Giacomo Lauri-Volpi (actual surname simply Volpi) was orphaned, together with the rest of his large family, when he was eleven years old. In Rome he studied law at La Sapienza University as well as singing at the Accademia di Santa Cecilia with the baritone Antonio Cotogni.
At the outbreak of World War I he enrolled in the Italian army, reaching the rank of captain by its close and being awarded the War Cross, Italy’s highest medal for military courage. Meanwhile he continued his vocal studies in Milan with Enrico Rosati and while still a member of the army made his debut under the name of Giacomo Rubini in 1919 at Viterbo as Arturo / I puritani. The following year he appeared under the name of Giacomo Lauri-Volpi at the Teatro Costanzi in Rome as des Grieux / Manon (Massenet) with success, followed by performances in Florence and Genoa.
So great was the impact of Lauri-Volpi’s singing that his reputation spread rapidly throughout Italy and beyond. During 1920 he appeared at Valencia and Saragossa; the following year he sang the Duke, Arturo, Rodolfo / La Bohème, Cavaradossi / Tosca and Fernando / La favorita at Madrid; and in 1922 made his debut at La Scala, Milan as the Duke opposite Toti dal Monte and Carlo Galeffi, with Toscanini conducting. Also that year he appeared at Monte Carlo, Barcelona and Buenos Aires in a repertoire that included the Duke, des Grieux, Fernando, Cavaradossi, Rodolfo, Pinkerton / Madama Butterfly and Alfredo / La traviata.
From 1923 to 1933 Lauri-Volpi sang regularly at the Metropolitan Opera, New York. He made his debut as the Duke, while later notable appearances included Pedro in Vittadini’s Anima allegra (US premiere 1923); Calaf / Turandot (US premiere 1926) opposite Maria Jeritza; Licinio / La vestale (1926) and Pollione / Norma (1927) both opposite Rosa Ponselle; Rodolfo in the first American performances of Verdi’s Luisa Miller (1929) and Arnold / Guillaume Tell (1931). Other roles at the Met included Rodolfo, Alfredo, Cavaradossi, Count Almaviva / Il barbiere di Siviglia, Turiddù / Cavalleria rusticana, Pinkerton, Edgardo / Lucia di Lammermoor and Alim / Le Roi de Lahore (1924); the title roles in Andrea Chénier (1924), Montemezzi’s Giovanni Gallurese (1925) and Gounod’s Faust; Radamès / Aida, Vasco de Gama / L’Africaine and Enzo / La Gioconda (all 1926); Manrico / Il trovatore (1927) and Canio / Pagliacci (1928). While in the USA Lauri-Volpi also sang in Chicago at the Ravinia Festival (1923–1924) and with the San Francisco Opera (1929). He parted company with the Met, as did several other Italian singers, when fees were reduced as a consequence of the economic Depression.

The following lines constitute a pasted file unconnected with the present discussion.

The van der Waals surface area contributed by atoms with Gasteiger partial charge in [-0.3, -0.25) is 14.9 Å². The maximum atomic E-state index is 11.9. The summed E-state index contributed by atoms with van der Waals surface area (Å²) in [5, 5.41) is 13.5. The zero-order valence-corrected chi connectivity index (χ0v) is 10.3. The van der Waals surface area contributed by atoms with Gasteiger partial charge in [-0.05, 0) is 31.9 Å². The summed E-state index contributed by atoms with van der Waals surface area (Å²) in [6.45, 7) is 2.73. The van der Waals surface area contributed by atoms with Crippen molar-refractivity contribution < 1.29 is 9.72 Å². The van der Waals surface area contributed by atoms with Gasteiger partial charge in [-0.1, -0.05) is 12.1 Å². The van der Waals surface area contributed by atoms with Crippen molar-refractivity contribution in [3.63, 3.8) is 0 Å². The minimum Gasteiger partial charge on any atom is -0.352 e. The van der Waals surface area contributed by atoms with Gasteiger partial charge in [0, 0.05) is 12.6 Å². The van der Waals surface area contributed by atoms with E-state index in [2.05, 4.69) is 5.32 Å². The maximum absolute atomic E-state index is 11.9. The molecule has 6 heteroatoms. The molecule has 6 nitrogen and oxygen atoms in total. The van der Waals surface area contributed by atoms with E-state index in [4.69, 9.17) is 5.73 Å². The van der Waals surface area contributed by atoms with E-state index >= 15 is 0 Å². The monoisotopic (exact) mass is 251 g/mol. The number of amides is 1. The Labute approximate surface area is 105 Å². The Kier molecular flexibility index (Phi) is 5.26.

At the Royal Opera House, London Lauri-Volpi made his debut as Chénier in 1925, returning in 1936 as the Duke. Other European appearances included the Paris Opera (1929–1930, 1935, 1948), the Vienna State Opera (1929, 1934, 1936) and the Verona Arena (1928, 1933, 1949) where he sang Raoul / Les Huguenots (1933). His principal base however was La Scala, where in 1929 he sang Arnold in the centenary performances of Guillaume Tell and took part the same year in the company’s famous tour to Berlin under Toscanini.
In 1935 Lauri-Volpi settled in Spain, henceforth appearing mainly in Italy and Spain. During 1942 he added the title role of Otello to his repertoire, giving seven performances only at La Scala and the San Carlo, Naples. A man of firm views, he leaned to the extreme right during the Fascist era but continued to sing throughout Europe and Italy after World War II, although by this time his voice was beginning to show its age. He made his formal stage farewell in 1959, as Manrico at the Rome Opera, but was still able to take part in a gala concert at Barcelona in 1972. He also wrote several books.
Lauri-Volpi’s voice was unusual in that he could tackle parts in the lyric, dramatic and heroic repertoires with distinction, giving to each richness of timbre, elegant phrasing and notable control of dynamics. It is possible however that the length of his career and his later recordings may have damaged his overall reputation. The bass Nazzareno de Angelis, after hearing him sing in Il trovatore at La Scala in 1933, sent him a telegram which stated: ‘…your Manrico, which is matchless, puts together drama, passion, phrasing and bel canto.’
© Naxos Rights International Ltd. — David Patmore (A–Z of Singers, Naxos 8.558097-100).
Role: Classical Artist